It really is easy. Take this week for example. We have had an abundance of zucchini in the garden. We had them steamed, stuffed, baked, raw and grated in pasta sauce. I've added them to meatloaf and rissoles. The kids have been munching on them as is or eating zucchini straws with dip and still they kept growing.

Yesterday I made a batch of  zucchini pickle. Nothing new in that, I make at least two batches each summer. It took less than an hour and there are now 12 jars of yummy pickle in the pantry, enough for sandwiches and rolls or to add to cottage cheese for dip until next summer. With what has already been made this summer I won't need to buy pickles for at least twelve months saving around $47 at the supermarket because I won't be buying pickles.

While I was in the kitchen anyway I thought I may as well cook up the tomatoes and capsicums and bottle some pasta sauce too. Again it is really easy - I simply put the ingredients into the crockpot and let it cook on low for 8 hours, until it was thick and aromatic.  Prep time was around 20 minutes. When it was done I poured it into sterilised jars, and used the microwave method to seal it. 

I'm not standing at the stove or the sink all the time. I can go away and do other things. Making pickles and pasta sauce doesn't take hours and hours of hard work but the benefits are huge. I didn't have to buy the zucchini, capsicums or tomatoes. Vinegar, sugar and spices aren't expensive ingredients. I did buy the onions in a 10kg bag from the orchard down the road for 30 cents a kilo a few weeks ago and used 1.5kg in the pasta sauce at a cost of 45 cents.  Yesterday's effort produced 30 jars of pasta sauce. I won't be spending around $100 on pasta sauce at the supermarket this year.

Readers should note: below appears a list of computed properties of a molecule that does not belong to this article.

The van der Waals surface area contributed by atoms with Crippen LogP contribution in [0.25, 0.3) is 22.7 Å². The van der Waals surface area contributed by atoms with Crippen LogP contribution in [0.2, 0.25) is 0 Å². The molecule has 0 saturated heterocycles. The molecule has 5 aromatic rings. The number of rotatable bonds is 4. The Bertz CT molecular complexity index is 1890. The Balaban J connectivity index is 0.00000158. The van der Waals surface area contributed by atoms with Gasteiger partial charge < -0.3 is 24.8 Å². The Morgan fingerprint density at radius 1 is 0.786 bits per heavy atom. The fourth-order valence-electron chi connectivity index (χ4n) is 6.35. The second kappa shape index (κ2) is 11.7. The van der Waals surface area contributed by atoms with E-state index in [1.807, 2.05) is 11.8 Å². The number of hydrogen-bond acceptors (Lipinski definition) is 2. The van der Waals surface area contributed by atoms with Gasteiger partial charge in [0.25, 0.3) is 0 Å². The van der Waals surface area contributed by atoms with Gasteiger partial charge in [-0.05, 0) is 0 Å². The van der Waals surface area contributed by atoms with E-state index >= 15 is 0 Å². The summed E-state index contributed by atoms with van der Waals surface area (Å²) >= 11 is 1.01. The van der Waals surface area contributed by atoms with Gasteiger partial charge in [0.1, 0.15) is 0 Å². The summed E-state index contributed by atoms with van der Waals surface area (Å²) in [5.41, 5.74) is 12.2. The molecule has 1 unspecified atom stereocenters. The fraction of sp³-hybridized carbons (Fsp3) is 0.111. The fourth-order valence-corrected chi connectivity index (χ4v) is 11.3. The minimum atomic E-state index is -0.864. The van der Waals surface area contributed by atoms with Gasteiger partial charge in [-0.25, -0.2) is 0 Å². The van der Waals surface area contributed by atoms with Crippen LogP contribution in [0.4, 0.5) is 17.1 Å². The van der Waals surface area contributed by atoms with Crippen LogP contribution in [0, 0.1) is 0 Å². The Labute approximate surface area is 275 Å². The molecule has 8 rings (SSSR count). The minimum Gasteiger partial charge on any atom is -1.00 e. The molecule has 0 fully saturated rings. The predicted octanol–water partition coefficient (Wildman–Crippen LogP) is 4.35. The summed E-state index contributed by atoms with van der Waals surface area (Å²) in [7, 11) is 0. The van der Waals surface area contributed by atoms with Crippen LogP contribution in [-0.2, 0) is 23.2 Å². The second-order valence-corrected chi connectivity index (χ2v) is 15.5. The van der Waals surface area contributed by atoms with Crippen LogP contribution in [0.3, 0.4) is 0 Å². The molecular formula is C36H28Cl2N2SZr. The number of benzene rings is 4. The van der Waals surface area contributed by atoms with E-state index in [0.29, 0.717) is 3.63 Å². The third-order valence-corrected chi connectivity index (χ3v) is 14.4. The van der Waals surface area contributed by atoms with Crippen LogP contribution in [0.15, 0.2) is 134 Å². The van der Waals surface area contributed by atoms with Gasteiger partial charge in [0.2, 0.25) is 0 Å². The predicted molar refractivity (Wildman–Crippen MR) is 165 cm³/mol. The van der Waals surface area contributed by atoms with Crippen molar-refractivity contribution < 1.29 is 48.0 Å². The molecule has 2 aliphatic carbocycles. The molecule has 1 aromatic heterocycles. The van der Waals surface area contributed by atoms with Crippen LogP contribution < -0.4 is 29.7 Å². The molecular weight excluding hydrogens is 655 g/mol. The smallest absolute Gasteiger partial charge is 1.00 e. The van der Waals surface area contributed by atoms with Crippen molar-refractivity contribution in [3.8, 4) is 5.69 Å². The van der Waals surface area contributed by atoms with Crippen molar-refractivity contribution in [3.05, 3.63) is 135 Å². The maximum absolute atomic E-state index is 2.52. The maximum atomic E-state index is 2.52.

I was talking to my sister-in-law early last year and what she said stunned me. She has never, ever roasted a chicken. Not once in all her married life (and that's a long, long time). When she's made a meal using a roast chicken, she's bought one from the supermarket.

Now it can't get any easier than roasting a chicken so why would you pay twice the price to buy one? Especially when it's been sitting for hours. Eww.

If you have never roasted a chicken, or would like to know how to roast the perfect chicken, here's the steps:

1.Preheat the oven to 180 degrees Celsius.
2.Make sure your chicken is completely thawed if it's been frozen.Wash inside and out thoroughly and dry.
3.Take 3 cloves garlic and a lemon and place them in the cavity.
4.Put the chicken into a roasting dish.
5.Pour over olive oil, rubbing it into the skin. Be generous, a little extra oil in the bottom of the dish is OK but you don't want your chicken swimming in it.
6.Sprinkle liberally with salt, rubbing it into the skin.
7.Put it in the oven and cook for 2 hours, or a little longer, depending on the size of the chicken. A No. 20 is done in this time. Use a meat thermometer to determine doneness or pierce the breast and if the juices are clear the chicken is done.

Don't be tempted to skimp on the salt. It not only adds flavour but makes the skin delightfully crisp and golden. There is no need to turn or baste the chicken. Just put it in the oven and let it cook.

Roast your own chickens and not spend around $7 each at the supermarket.

For a long time I've been saying that the supermarkets are not our friends. That's the fiction they like to present, and they do it well. They don't make our lives easier or save us money or time or energy.

Since the 1960s supermarkets have taken choices away from homemakers and destroyed basic homemaking skills, all under the guise of making the Australian homemaker's life easier. Phooey!

What they've done is made the population reliant on them as the main source of food, toiletries, and cleaning products and they are making an attempt to become a one-stop shop with the addition of clothes and homewares.